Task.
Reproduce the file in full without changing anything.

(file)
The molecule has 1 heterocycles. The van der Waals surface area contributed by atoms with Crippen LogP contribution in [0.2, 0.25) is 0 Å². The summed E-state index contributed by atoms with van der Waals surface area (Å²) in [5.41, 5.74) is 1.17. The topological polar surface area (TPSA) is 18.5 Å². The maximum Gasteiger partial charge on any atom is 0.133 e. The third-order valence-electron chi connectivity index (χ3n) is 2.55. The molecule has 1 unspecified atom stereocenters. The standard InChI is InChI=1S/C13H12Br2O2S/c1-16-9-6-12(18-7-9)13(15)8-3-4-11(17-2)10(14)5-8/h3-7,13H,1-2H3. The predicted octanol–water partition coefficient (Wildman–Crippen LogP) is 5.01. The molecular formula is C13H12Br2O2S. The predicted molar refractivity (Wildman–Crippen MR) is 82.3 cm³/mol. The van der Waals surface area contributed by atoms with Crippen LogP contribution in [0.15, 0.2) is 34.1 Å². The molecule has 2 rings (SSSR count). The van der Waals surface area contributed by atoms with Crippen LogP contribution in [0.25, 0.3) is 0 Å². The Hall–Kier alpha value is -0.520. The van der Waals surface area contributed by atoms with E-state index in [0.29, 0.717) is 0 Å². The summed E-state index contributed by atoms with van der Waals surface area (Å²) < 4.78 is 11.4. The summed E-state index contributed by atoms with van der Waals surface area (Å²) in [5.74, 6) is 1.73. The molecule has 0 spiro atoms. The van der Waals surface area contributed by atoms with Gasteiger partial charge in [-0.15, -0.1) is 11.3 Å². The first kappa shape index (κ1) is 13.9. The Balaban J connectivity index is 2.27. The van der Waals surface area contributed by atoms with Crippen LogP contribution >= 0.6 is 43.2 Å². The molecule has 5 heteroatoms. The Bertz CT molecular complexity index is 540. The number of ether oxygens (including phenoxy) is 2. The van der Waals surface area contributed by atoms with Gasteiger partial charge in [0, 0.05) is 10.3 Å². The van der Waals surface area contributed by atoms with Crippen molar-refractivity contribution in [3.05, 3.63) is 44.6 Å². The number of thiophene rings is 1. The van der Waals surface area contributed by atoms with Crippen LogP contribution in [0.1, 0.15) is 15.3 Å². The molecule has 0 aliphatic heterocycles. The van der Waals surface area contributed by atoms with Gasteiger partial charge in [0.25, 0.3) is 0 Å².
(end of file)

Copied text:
The molecule has 1 heterocycles. The van der Waals surface area contributed by atoms with Crippen LogP contribution in [0.2, 0.25) is 0 Å². The summed E-state index contributed by atoms with van der Waals surface area (Å²) in [5.41, 5.74) is 1.17. The topological polar surface area (TPSA) is 18.5 Å². The maximum Gasteiger partial charge on any atom is 0.133 e. The third-order valence-electron chi connectivity index (χ3n) is 2.55. The molecule has 1 unspecified atom stereocenters. The standard InChI is InChI=1S/C13H12Br2O2S/c1-16-9-6-12(18-7-9)13(15)8-3-4-11(17-2)10(14)5-8/h3-7,13H,1-2H3. The predicted octanol–water partition coefficient (Wildman–Crippen LogP) is 5.01. The molecular formula is C13H12Br2O2S. The predicted molar refractivity (Wildman–Crippen MR) is 82.3 cm³/mol. The van der Waals surface area contributed by atoms with Crippen LogP contribution in [0.15, 0.2) is 34.1 Å². The molecule has 2 rings (SSSR count). The van der Waals surface area contributed by atoms with Crippen LogP contribution in [0.25, 0.3) is 0 Å². The Hall–Kier alpha value is -0.520. The van der Waals surface area contributed by atoms with E-state index in [0.29, 0.717) is 0 Å². The summed E-state index contributed by atoms with van der Waals surface area (Å²) < 4.78 is 11.4. The summed E-state index contributed by atoms with van der Waals surface area (Å²) in [5.74, 6) is 1.73. The molecule has 0 spiro atoms. The van der Waals surface area contributed by atoms with Gasteiger partial charge in [-0.15, -0.1) is 11.3 Å². The first kappa shape index (κ1) is 13.9. The Balaban J connectivity index is 2.27. The van der Waals surface area contributed by atoms with Crippen LogP contribution >= 0.6 is 43.2 Å². The molecule has 5 heteroatoms. The Bertz CT molecular complexity index is 540. The number of ether oxygens (including phenoxy) is 2. The van der Waals surface area contributed by atoms with Gasteiger partial charge in [0, 0.05) is 10.3 Å². The van der Waals surface area contributed by atoms with Crippen molar-refractivity contribution in [3.05, 3.63) is 44.6 Å². The number of thiophene rings is 1. The van der Waals surface area contributed by atoms with Crippen LogP contribution in [0.1, 0.15) is 15.3 Å². The molecule has 0 aliphatic heterocycles. The van der Waals surface area contributed by atoms with Gasteiger partial charge in [0.25, 0.3) is 0 Å².